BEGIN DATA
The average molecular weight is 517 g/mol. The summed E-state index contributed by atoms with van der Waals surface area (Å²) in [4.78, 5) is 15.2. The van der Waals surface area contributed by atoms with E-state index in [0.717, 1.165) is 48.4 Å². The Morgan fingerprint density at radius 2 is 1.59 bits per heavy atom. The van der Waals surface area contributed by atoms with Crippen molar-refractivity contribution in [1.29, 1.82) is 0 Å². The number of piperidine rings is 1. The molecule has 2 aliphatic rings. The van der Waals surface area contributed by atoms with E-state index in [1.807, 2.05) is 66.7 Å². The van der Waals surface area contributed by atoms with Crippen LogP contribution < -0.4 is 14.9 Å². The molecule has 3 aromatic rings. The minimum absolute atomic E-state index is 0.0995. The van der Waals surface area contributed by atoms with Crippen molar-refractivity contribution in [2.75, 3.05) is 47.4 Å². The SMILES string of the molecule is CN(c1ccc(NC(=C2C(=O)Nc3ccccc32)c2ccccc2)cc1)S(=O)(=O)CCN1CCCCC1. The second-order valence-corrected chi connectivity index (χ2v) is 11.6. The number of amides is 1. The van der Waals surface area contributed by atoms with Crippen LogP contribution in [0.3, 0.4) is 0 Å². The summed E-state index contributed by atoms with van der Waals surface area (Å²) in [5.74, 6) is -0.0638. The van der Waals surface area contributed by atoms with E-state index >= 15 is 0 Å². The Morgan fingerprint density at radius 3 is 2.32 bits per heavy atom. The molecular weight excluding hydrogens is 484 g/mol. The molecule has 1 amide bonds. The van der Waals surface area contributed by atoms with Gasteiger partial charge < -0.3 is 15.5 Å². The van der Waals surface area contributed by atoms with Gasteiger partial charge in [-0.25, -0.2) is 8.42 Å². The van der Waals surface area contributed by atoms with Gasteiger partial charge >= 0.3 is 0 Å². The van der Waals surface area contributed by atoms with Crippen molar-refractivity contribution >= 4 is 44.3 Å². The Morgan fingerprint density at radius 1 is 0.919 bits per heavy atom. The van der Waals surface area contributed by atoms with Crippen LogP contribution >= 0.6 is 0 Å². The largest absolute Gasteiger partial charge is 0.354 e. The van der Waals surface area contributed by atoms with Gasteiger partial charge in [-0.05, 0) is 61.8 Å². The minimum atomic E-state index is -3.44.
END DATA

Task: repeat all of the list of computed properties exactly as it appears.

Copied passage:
The average molecular weight is 517 g/mol. The summed E-state index contributed by atoms with van der Waals surface area (Å²) in [4.78, 5) is 15.2. The van der Waals surface area contributed by atoms with E-state index in [0.717, 1.165) is 48.4 Å². The Morgan fingerprint density at radius 2 is 1.59 bits per heavy atom. The van der Waals surface area contributed by atoms with Crippen molar-refractivity contribution in [1.29, 1.82) is 0 Å². The number of piperidine rings is 1. The molecule has 2 aliphatic rings. The van der Waals surface area contributed by atoms with E-state index in [1.807, 2.05) is 66.7 Å². The van der Waals surface area contributed by atoms with Crippen LogP contribution < -0.4 is 14.9 Å². The molecule has 3 aromatic rings. The minimum absolute atomic E-state index is 0.0995. The van der Waals surface area contributed by atoms with Crippen molar-refractivity contribution in [2.75, 3.05) is 47.4 Å². The SMILES string of the molecule is CN(c1ccc(NC(=C2C(=O)Nc3ccccc32)c2ccccc2)cc1)S(=O)(=O)CCN1CCCCC1. The second-order valence-corrected chi connectivity index (χ2v) is 11.6. The number of amides is 1. The van der Waals surface area contributed by atoms with Crippen LogP contribution in [0.3, 0.4) is 0 Å². The summed E-state index contributed by atoms with van der Waals surface area (Å²) in [5.74, 6) is -0.0638. The van der Waals surface area contributed by atoms with E-state index >= 15 is 0 Å². The Morgan fingerprint density at radius 3 is 2.32 bits per heavy atom. The molecular weight excluding hydrogens is 484 g/mol. The molecule has 1 amide bonds. The van der Waals surface area contributed by atoms with Gasteiger partial charge < -0.3 is 15.5 Å². The van der Waals surface area contributed by atoms with Gasteiger partial charge in [-0.25, -0.2) is 8.42 Å². The van der Waals surface area contributed by atoms with Gasteiger partial charge >= 0.3 is 0 Å². The van der Waals surface area contributed by atoms with Crippen molar-refractivity contribution >= 4 is 44.3 Å². The Morgan fingerprint density at radius 1 is 0.919 bits per heavy atom. The van der Waals surface area contributed by atoms with Crippen LogP contribution >= 0.6 is 0 Å². The largest absolute Gasteiger partial charge is 0.354 e. The van der Waals surface area contributed by atoms with Gasteiger partial charge in [-0.05, 0) is 61.8 Å². The minimum atomic E-state index is -3.44.